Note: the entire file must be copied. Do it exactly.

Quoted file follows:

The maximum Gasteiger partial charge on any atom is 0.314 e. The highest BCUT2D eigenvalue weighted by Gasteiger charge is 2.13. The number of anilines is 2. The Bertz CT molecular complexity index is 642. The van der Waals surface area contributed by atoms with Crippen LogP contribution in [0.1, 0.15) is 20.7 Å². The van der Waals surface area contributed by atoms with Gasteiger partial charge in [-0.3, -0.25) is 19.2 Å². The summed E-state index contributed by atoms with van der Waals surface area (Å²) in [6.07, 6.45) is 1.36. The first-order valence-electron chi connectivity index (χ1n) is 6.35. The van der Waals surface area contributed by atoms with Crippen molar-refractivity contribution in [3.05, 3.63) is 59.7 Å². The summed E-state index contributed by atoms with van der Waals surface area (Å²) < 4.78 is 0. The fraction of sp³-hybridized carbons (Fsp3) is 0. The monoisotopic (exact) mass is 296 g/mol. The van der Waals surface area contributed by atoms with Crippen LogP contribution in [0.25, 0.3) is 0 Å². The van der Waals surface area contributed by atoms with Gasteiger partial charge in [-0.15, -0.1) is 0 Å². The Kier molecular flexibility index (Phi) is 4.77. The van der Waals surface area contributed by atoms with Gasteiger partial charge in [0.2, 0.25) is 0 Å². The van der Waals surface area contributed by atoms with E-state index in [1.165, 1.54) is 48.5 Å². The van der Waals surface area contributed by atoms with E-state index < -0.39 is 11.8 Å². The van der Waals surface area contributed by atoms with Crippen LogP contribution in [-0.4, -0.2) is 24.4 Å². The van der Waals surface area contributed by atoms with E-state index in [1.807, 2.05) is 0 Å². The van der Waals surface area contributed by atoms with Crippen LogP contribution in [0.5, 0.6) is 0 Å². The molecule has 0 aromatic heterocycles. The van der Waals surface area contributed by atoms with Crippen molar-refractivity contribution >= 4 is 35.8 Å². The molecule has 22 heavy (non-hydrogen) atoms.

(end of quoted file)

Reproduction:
The maximum Gasteiger partial charge on any atom is 0.314 e. The highest BCUT2D eigenvalue weighted by Gasteiger charge is 2.13. The number of anilines is 2. The Bertz CT molecular complexity index is 642. The van der Waals surface area contributed by atoms with Crippen LogP contribution in [0.1, 0.15) is 20.7 Å². The van der Waals surface area contributed by atoms with Gasteiger partial charge in [-0.3, -0.25) is 19.2 Å². The summed E-state index contributed by atoms with van der Waals surface area (Å²) in [6.07, 6.45) is 1.36. The first-order valence-electron chi connectivity index (χ1n) is 6.35. The van der Waals surface area contributed by atoms with Crippen molar-refractivity contribution in [3.05, 3.63) is 59.7 Å². The summed E-state index contributed by atoms with van der Waals surface area (Å²) < 4.78 is 0. The fraction of sp³-hybridized carbons (Fsp3) is 0. The monoisotopic (exact) mass is 296 g/mol. The van der Waals surface area contributed by atoms with Crippen LogP contribution in [0.25, 0.3) is 0 Å². The van der Waals surface area contributed by atoms with Gasteiger partial charge in [-0.15, -0.1) is 0 Å². The Kier molecular flexibility index (Phi) is 4.77. The van der Waals surface area contributed by atoms with Gasteiger partial charge in [0.2, 0.25) is 0 Å². The van der Waals surface area contributed by atoms with E-state index in [1.165, 1.54) is 48.5 Å². The van der Waals surface area contributed by atoms with E-state index < -0.39 is 11.8 Å². The van der Waals surface area contributed by atoms with Crippen LogP contribution in [-0.4, -0.2) is 24.4 Å². The van der Waals surface area contributed by atoms with E-state index in [1.807, 2.05) is 0 Å². The van der Waals surface area contributed by atoms with Crippen LogP contribution in [0.5, 0.6) is 0 Å². The molecule has 0 aromatic heterocycles. The van der Waals surface area contributed by atoms with Crippen molar-refractivity contribution >= 4 is 35.8 Å². The molecule has 22 heavy (non-hydrogen) atoms.